H.L. Mencken (18801956). The American Language. 1921.
Mitchell,34 Rogowsky into Rogers, Kolinsky into Collins, Rabinovitch into Robbins, Davidovitch into Davis, Moiseyev into Macy or Mason, and Jacobson, Jacobovitch and Jacobovsky into Jackson. This last change proceeds by way of a transient change to Jake or Jack as a nickname. Jacob is always abbreviated to one or the other on the East Side. Yankelevitch also becomes Jackson, for Yankel is Yiddish for Jacob.35 The Jews go further with such changes than any other people. They struggle very hard for position, and try to rid themselves of every unnecessary handicap. Moreover, they are supported by the historical name-shedding of a very eminent Jew, the Saul of Tarsus who became Paul. In precisely the same way, on attaining to 100 per cent Americanism, the Itzik Kolinsky of today becomes Sidney Collins.
Among the immigrants of other stocks some extraordinarily radical changes in name are also to be observed. Greek names of five, and even eight syllables shrink to Smith; Hungarian names that seem to be all consonants are reborn in such euphonious forms as Martin and Lacy. I have encountered a Gregory who was born Grgurevich in Serbia; a Uhler who was born Uhlyarik; a Beresford who was born Bilkovski; a Graves who descends from the fine old Dutch family of sGravesande. I once knew a man named Lawton whose grandfather had been a Lautenberger. First he shed the berger and then he changed the spelling of Lauten to make it fit the inevitable American mispronunciation. There is, again, a family of Dicks in the South whose ancestor was a Schwettendieckapparently a Dutch or Low German name. There is, yet again, a celebrated American artist, of the Bohemian patronymic of Hrubka, who has abandoned it for a surname which is common to all the Teutonic languages, and is hence easy for Americans. The Italians, probably because of the relations established by the Catholic church, often take Irish names, as they marry Irish girls; it is common to hear of an Italian pugilist or politician named Kelly or OBrien. The process of change is often informal, but even legally it is quite facile. The Naturalization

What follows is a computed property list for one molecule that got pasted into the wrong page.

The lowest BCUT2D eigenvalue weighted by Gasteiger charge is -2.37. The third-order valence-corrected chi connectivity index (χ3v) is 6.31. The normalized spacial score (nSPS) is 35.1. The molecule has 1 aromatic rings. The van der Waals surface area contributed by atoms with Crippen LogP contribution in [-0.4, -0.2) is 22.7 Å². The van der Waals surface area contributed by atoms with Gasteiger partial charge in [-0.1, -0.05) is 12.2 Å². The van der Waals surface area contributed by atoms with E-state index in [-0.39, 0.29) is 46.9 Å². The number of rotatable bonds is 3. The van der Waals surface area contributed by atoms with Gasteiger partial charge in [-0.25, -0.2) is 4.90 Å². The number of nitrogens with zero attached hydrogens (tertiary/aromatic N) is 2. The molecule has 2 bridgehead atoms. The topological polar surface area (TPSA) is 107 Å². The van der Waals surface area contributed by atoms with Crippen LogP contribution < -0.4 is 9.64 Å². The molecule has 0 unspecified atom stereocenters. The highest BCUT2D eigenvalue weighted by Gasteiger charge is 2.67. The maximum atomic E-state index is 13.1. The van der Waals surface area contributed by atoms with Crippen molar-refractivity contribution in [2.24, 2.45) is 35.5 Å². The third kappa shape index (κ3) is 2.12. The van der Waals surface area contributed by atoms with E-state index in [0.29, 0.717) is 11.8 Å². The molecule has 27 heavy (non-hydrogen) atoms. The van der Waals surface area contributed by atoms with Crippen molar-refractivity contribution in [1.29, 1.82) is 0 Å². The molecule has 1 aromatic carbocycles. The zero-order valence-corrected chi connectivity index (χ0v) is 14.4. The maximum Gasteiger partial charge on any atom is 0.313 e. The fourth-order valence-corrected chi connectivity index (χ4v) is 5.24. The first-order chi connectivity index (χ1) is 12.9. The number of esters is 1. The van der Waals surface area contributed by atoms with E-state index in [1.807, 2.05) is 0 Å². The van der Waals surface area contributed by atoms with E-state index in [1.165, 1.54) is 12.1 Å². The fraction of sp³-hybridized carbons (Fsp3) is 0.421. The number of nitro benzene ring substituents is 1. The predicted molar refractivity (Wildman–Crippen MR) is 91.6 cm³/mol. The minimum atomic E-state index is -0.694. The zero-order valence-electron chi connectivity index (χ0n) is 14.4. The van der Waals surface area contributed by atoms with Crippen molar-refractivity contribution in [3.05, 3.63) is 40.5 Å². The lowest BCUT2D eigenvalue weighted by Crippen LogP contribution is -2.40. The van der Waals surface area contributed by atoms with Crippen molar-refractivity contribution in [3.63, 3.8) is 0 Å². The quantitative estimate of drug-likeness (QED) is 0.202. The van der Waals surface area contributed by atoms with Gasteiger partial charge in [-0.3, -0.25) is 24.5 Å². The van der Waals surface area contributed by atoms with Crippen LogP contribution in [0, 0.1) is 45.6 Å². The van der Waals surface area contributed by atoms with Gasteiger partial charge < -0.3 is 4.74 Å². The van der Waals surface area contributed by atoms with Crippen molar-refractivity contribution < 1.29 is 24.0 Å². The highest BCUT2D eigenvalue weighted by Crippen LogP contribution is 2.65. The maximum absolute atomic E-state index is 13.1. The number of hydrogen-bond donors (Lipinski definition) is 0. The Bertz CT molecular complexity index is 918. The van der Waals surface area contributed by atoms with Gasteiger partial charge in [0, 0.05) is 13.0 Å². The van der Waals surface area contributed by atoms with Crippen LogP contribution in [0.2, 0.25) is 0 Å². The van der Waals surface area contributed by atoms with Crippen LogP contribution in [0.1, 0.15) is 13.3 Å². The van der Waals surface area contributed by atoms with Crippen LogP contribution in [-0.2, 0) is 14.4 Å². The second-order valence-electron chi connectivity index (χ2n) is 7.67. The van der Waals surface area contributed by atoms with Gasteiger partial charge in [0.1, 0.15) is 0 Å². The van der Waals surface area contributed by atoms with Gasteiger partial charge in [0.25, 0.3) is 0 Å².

Note 34. I once encountered a Mitchell Judge whose original name was Moses Richter. [back]
Note 35. For these observations of name changes among the Jews I am indebted to Mr. Abraham Cahan. [back]